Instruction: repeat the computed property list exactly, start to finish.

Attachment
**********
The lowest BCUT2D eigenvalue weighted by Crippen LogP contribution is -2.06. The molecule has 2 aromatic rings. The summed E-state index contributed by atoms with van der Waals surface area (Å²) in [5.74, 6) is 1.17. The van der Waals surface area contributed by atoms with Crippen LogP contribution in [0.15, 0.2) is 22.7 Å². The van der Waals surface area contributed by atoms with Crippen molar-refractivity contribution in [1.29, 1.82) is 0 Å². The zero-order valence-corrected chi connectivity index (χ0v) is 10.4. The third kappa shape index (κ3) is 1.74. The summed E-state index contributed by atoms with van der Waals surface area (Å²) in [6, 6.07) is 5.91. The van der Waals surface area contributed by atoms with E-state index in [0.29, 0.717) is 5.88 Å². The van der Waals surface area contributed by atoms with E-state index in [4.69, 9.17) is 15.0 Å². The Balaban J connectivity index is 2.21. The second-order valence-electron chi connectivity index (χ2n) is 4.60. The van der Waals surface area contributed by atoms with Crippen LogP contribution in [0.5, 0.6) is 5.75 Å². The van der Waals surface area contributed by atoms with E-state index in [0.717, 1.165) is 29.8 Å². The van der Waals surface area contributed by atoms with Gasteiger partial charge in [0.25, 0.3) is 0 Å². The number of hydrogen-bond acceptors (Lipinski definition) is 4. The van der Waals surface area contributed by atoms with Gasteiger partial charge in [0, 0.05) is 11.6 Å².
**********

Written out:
The lowest BCUT2D eigenvalue weighted by Crippen LogP contribution is -2.06. The molecule has 2 aromatic rings. The summed E-state index contributed by atoms with van der Waals surface area (Å²) in [5.74, 6) is 1.17. The van der Waals surface area contributed by atoms with Crippen LogP contribution in [0.15, 0.2) is 22.7 Å². The van der Waals surface area contributed by atoms with Crippen molar-refractivity contribution in [1.29, 1.82) is 0 Å². The zero-order valence-corrected chi connectivity index (χ0v) is 10.4. The third kappa shape index (κ3) is 1.74. The summed E-state index contributed by atoms with van der Waals surface area (Å²) in [6, 6.07) is 5.91. The van der Waals surface area contributed by atoms with E-state index in [0.29, 0.717) is 5.88 Å². The van der Waals surface area contributed by atoms with E-state index in [4.69, 9.17) is 15.0 Å². The Balaban J connectivity index is 2.21. The second-order valence-electron chi connectivity index (χ2n) is 4.60. The van der Waals surface area contributed by atoms with Crippen LogP contribution in [0.5, 0.6) is 5.75 Å². The van der Waals surface area contributed by atoms with E-state index in [0.717, 1.165) is 29.8 Å². The van der Waals surface area contributed by atoms with Gasteiger partial charge in [0.25, 0.3) is 0 Å². The number of hydrogen-bond acceptors (Lipinski definition) is 4. The van der Waals surface area contributed by atoms with Gasteiger partial charge in [0, 0.05) is 11.6 Å².